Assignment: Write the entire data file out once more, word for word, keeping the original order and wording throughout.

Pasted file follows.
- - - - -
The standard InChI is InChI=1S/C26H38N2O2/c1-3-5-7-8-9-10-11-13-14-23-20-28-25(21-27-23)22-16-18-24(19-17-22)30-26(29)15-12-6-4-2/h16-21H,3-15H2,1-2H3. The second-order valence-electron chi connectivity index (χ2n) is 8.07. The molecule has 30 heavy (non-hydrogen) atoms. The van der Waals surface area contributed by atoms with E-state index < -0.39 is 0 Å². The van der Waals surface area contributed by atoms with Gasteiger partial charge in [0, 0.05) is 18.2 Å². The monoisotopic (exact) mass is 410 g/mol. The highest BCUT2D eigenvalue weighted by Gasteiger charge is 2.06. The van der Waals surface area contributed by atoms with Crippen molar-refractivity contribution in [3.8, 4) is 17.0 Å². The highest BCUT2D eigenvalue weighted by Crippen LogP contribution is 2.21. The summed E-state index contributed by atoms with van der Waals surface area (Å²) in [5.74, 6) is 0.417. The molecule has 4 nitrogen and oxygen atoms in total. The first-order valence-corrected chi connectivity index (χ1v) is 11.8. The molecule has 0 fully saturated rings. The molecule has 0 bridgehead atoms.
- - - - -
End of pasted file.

The standard InChI is InChI=1S/C26H38N2O2/c1-3-5-7-8-9-10-11-13-14-23-20-28-25(21-27-23)22-16-18-24(19-17-22)30-26(29)15-12-6-4-2/h16-21H,3-15H2,1-2H3. The second-order valence-electron chi connectivity index (χ2n) is 8.07. The molecule has 30 heavy (non-hydrogen) atoms. The van der Waals surface area contributed by atoms with E-state index < -0.39 is 0 Å². The van der Waals surface area contributed by atoms with Gasteiger partial charge in [0, 0.05) is 18.2 Å². The monoisotopic (exact) mass is 410 g/mol. The highest BCUT2D eigenvalue weighted by Gasteiger charge is 2.06. The van der Waals surface area contributed by atoms with Crippen molar-refractivity contribution in [3.8, 4) is 17.0 Å². The highest BCUT2D eigenvalue weighted by Crippen LogP contribution is 2.21. The summed E-state index contributed by atoms with van der Waals surface area (Å²) in [5.74, 6) is 0.417. The molecule has 4 nitrogen and oxygen atoms in total. The first-order valence-corrected chi connectivity index (χ1v) is 11.8. The molecule has 0 fully saturated rings. The molecule has 0 bridgehead atoms.